Every day, Wall Street analysts upgrade some stocks, downgrade others, and "initiate coverage" on a few more. But do these analysts even know what they're talking about? Today, we're taking one high-profile Wall Street pick and putting it under the microscope...

Blue Apron Holdings, Inc. (NYSE:APRN) may not be the literal worst IPO of 2017, but it's certainly in the running. Since going public at $10 in June, Blue Apron stock has plunged 47% -- but things may get better soon.

At least, so says Guggenheim Capital. This morning, the Chicago-based investment banker made a splash in the markets when it called a bottom on Blue Apron stock, initiating coverage with a buy rating and a $9 price target. If Blue Apron gets there, the meals-by-mail provider still won't make it all the way back to its IPO price, but for new investors, that will be OK. A move from today's $5-and-change stock price to $9 will result in a per-share profit of more than 70%.

Is that how things will play out? Here are three things you need to know.

Bowl of colorful salad with salmon steaks on top, next to half a lemon, a bottle of oil, a small bowl of salt, and a container of peppercorns on a whitewashed table

Image source: Getty Images.

1. Business is booming at Blue Apron

Blue Apron stock has been a disaster for investors -- no two ways about it. But Blue Apron's business has been booming nonetheless. In three years, revenue at Blue Apron has exploded over 10 times in size, from less than $80 million recorded in 2014, to more than $900 million booked over the last 12 months (according to data from S&P Global Market Intelligence).

Guggenheim expects the growth to continue, albeit at a more conservative, less barn-burning pace. As explained in a note on StreetInsider.com (requires subscription) today, the analyst is predicting Blue Apron's sales, which approached $800 million in 2016, will roughly double to nearly $1.6 billion by 2020.

2. But Blue Apron is bleeding red ink

That being said, not all is well at Blue Apron. Last quarter, sales grew 18% year over year. If maintained, that rate of sales growth could conceivably result in a doubling of revenue in four years, as Guggenheim predicts. Problem is, to generate that kind of sales growth, Blue Apron had to grow its cost of goods sold by more than 28%, and its selling, general, and administrative expenses by nearly 49%.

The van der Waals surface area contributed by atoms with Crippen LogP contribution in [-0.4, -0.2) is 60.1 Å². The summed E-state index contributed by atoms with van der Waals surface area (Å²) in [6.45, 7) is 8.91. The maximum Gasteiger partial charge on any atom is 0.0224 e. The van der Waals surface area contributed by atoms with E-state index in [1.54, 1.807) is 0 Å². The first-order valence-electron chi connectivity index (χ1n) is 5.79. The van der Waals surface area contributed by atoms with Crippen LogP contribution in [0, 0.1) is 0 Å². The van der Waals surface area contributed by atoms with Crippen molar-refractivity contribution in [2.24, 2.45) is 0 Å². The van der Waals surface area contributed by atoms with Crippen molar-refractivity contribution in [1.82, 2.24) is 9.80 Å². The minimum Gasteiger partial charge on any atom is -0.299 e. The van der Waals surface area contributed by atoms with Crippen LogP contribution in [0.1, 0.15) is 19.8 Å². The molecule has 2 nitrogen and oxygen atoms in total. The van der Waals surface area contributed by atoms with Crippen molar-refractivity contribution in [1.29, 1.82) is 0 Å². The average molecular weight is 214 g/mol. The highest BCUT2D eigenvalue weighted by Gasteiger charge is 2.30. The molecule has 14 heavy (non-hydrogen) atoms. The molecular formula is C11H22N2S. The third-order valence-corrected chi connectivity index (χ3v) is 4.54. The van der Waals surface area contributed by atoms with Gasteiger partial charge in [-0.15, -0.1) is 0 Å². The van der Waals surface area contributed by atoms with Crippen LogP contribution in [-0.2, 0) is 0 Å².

When costs rise faster than revenue, that's generally bad news for profit margins. And indeed, even bullish Guggenheim admits that it expects to see Blue Apron lose about $1 per share this year, and a further $0.75 next year as well. On average, the 11 analysts following Blue Apron stock today expect to see losses continue through at least 2020, with only a faint hope at profits emerging in 2021.

3. The flow must be stanched

Will that be soon enough to save Blue Apron? Guggenheim puts a brave face on the numbers, arguing that with $260 million in cash in the bank, Blue Apron has money "sufficient to fund the business for three more years with similar performance and [to] cover near-term funding requirements."

Problem is, three years is not four years. If Blue Apron can't turn profitable before 2021, the company may well run out of money before it earns its first profit, and may need to sell more stock to stay afloat.

The most important thing: When red ink flows, sharks circle

Meanwhile, Blue Apron's meal-kit-by-mail area of the market is started to pretty crowded. Last week, we learned that privately held supermarket chain Albertsons has acquired Blue Apron rival Plated, creating a big private-equity-backed rival to the company's business. Grocery giant Kroger (NYSE:KR) began test-marketing meal kits in Cincinnati as far back as May, and plans to expand the initiative tenfold, selling the kits out of 40 stores by the end of this month.

And of course there's Amazon.com (NASDAQ:AMZN). The biggest fish in retail, Amazon is said to have its own meal-kit business in the works, and is already selling kits by third-party providers on its site. With the big base of operations gained by its purchase of Whole Foods, it's only a matter of time before Amazon rolls out a wide-reaching rival to Blue Apron.

Best-case scenario: Given the mounting competition, I see little chance that Blue Apron will be able to cut its marketing costs enough to turn profitable sooner any sooner than expected -- and that means that Blue Apron will run out of money before it begins earning profits.

Worst-case scenario: The company may soon be so swamped with rivals, and so deeply unprofitable itself, that it may be forced to sell out or close up shop entirely.

Upgrade or no upgrade, the bull case for Blue Apron doesn't look much better today.

Rich Smith has no position in any of the stocks mentioned. The Motley Fool owns shares of and recommends Amazon. The Motley Fool has a disclosure policy.